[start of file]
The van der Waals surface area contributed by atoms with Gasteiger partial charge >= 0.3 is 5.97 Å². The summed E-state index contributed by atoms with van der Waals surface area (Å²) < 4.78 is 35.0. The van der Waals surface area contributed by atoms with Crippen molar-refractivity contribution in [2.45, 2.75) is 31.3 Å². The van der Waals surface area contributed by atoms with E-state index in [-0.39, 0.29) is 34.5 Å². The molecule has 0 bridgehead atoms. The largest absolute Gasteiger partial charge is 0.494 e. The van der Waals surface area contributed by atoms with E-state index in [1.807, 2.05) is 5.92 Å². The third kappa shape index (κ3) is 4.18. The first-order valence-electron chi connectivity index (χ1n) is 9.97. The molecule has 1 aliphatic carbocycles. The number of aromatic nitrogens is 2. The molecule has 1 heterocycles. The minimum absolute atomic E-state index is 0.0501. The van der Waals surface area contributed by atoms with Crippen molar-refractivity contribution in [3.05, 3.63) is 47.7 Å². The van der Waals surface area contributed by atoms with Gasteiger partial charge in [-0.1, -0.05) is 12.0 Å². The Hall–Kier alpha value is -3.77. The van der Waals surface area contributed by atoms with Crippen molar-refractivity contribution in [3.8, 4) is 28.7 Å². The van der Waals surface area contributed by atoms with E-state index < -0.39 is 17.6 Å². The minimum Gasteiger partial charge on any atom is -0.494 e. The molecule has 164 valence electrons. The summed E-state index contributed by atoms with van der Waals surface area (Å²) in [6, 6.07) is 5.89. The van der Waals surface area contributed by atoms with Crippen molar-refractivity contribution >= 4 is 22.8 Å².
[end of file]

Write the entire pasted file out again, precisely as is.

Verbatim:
The van der Waals surface area contributed by atoms with Gasteiger partial charge >= 0.3 is 5.97 Å². The summed E-state index contributed by atoms with van der Waals surface area (Å²) < 4.78 is 35.0. The van der Waals surface area contributed by atoms with Crippen molar-refractivity contribution in [2.45, 2.75) is 31.3 Å². The van der Waals surface area contributed by atoms with E-state index in [-0.39, 0.29) is 34.5 Å². The molecule has 0 bridgehead atoms. The largest absolute Gasteiger partial charge is 0.494 e. The van der Waals surface area contributed by atoms with E-state index in [1.807, 2.05) is 5.92 Å². The third kappa shape index (κ3) is 4.18. The first-order valence-electron chi connectivity index (χ1n) is 9.97. The molecule has 1 aliphatic carbocycles. The number of aromatic nitrogens is 2. The molecule has 1 heterocycles. The minimum absolute atomic E-state index is 0.0501. The van der Waals surface area contributed by atoms with Crippen molar-refractivity contribution in [3.05, 3.63) is 47.7 Å². The van der Waals surface area contributed by atoms with Gasteiger partial charge in [-0.1, -0.05) is 12.0 Å². The Hall–Kier alpha value is -3.77. The van der Waals surface area contributed by atoms with Crippen molar-refractivity contribution in [3.8, 4) is 28.7 Å². The van der Waals surface area contributed by atoms with E-state index < -0.39 is 17.6 Å². The minimum Gasteiger partial charge on any atom is -0.494 e. The molecule has 164 valence electrons. The summed E-state index contributed by atoms with van der Waals surface area (Å²) in [6, 6.07) is 5.89. The van der Waals surface area contributed by atoms with Crippen molar-refractivity contribution >= 4 is 22.8 Å².